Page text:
• We have to change the way we teach. You can’t reach every child the same way. Everyone has a different way of learning and comes to school with their own unique background and individual issues….yet we try to homogenize them and blend them all together. The blender does not work. The truth is, it never did. We just are more aware of it now since they took discipline and prayer out of schools.

No easy fix here, but we can change the course of the ship if we don’t ignore the warning signs.


Dan Skognes


Posted in Business, Motivational, Relationships

Have you ever wondered where motivation comes from? Most of us have been to hear a motivational speaker at some point in our lives. We take notes, agree that this is great stuff, then leave and don’t do anything different. What happened?

Hardly a day goes by where we as teachers try to figure out how to get particular students motivated. How do we get them to WANT to learn? I don’t think there is any secret formula to motivating people. The truth is….motivation has to come from within. We really can’t motivate other people. The only person we can truly motivate is ourselves. We have to come to the point where the pain of changing is less than the pain of staying the same.

Obviously there are many things that can help motivate us in the right direction. The greatest motivator I have found is something that we can all do: love them. When you teach kids (or adults for that matter), they seem to sense it if you really care for them or if you are just punching the clock and living for the weekend.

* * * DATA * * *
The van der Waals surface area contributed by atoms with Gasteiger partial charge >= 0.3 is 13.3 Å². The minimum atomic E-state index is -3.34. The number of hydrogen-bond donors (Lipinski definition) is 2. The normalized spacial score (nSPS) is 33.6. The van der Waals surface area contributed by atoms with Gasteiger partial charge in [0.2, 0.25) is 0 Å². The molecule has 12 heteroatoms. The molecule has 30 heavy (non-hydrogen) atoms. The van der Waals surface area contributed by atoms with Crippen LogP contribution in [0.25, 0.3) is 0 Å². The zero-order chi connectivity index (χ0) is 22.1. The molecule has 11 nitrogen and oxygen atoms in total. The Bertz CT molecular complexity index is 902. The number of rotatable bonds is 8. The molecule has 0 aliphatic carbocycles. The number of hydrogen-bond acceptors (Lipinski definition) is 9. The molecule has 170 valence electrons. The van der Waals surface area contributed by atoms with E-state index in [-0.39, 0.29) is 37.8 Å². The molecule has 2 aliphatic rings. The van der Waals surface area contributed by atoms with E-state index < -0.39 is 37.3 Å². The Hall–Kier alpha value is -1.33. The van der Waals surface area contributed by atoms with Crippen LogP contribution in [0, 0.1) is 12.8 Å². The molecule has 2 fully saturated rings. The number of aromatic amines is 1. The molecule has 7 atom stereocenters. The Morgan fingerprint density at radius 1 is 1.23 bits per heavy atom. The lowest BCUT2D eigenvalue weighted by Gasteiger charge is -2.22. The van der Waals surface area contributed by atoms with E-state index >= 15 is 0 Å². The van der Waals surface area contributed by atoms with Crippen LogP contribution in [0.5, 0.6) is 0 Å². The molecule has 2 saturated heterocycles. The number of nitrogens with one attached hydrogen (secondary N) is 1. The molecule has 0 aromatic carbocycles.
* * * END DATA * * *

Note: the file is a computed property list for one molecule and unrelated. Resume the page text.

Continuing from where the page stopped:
When we are able to love a student for who they are, hold them accountable for their work, and encourage them along the way, there is a great chance that they will eventually come around. The kids who come from dysfunctional homes are numerous and probably one of the greatest challenges we face as educators. The kids get caught in the crossfire and then are dropped off at school for the day.

I am writing this to every teacher who has that kid or kids who just don’t fit in. They come to school with attitude. They pick fights and have a hard time getting into the routine of the day. They would rather be anywhere but school. We just have to give them hope. That is it. If they believe that things CAN change for the better, they will have hope. If they believe that at some point they WILL understand math, they WILL be able to read, and they WILL be able to get along with other kids…they will have hope.